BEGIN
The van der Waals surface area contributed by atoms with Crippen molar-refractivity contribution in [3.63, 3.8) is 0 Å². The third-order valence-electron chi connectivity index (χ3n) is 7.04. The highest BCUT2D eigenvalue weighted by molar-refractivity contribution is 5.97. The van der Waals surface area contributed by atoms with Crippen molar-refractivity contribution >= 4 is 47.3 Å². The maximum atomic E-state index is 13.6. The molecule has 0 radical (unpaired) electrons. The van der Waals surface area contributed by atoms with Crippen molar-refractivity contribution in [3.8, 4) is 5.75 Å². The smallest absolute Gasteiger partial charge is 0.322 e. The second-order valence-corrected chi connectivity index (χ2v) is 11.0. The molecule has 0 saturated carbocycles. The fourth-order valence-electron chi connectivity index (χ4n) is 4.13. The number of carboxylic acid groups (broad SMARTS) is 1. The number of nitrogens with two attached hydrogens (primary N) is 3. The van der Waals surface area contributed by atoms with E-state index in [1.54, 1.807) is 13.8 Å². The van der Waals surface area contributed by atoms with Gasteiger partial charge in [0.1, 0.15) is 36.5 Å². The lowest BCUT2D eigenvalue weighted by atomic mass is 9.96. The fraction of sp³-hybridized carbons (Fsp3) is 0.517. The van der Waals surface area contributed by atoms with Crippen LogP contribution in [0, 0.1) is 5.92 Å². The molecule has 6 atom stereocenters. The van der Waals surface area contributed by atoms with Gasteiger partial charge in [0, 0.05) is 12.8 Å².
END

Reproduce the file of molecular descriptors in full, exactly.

The van der Waals surface area contributed by atoms with Crippen molar-refractivity contribution in [3.63, 3.8) is 0 Å². The third-order valence-electron chi connectivity index (χ3n) is 7.04. The highest BCUT2D eigenvalue weighted by molar-refractivity contribution is 5.97. The van der Waals surface area contributed by atoms with Crippen molar-refractivity contribution >= 4 is 47.3 Å². The maximum atomic E-state index is 13.6. The molecule has 0 radical (unpaired) electrons. The van der Waals surface area contributed by atoms with Crippen molar-refractivity contribution in [3.8, 4) is 5.75 Å². The smallest absolute Gasteiger partial charge is 0.322 e. The second-order valence-corrected chi connectivity index (χ2v) is 11.0. The molecule has 0 saturated carbocycles. The fourth-order valence-electron chi connectivity index (χ4n) is 4.13. The number of carboxylic acid groups (broad SMARTS) is 1. The number of nitrogens with two attached hydrogens (primary N) is 3. The van der Waals surface area contributed by atoms with E-state index in [1.54, 1.807) is 13.8 Å². The van der Waals surface area contributed by atoms with Gasteiger partial charge in [0.1, 0.15) is 36.5 Å². The lowest BCUT2D eigenvalue weighted by atomic mass is 9.96. The fraction of sp³-hybridized carbons (Fsp3) is 0.517. The van der Waals surface area contributed by atoms with Crippen LogP contribution in [0, 0.1) is 5.92 Å². The molecule has 6 atom stereocenters. The van der Waals surface area contributed by atoms with Gasteiger partial charge in [0, 0.05) is 12.8 Å².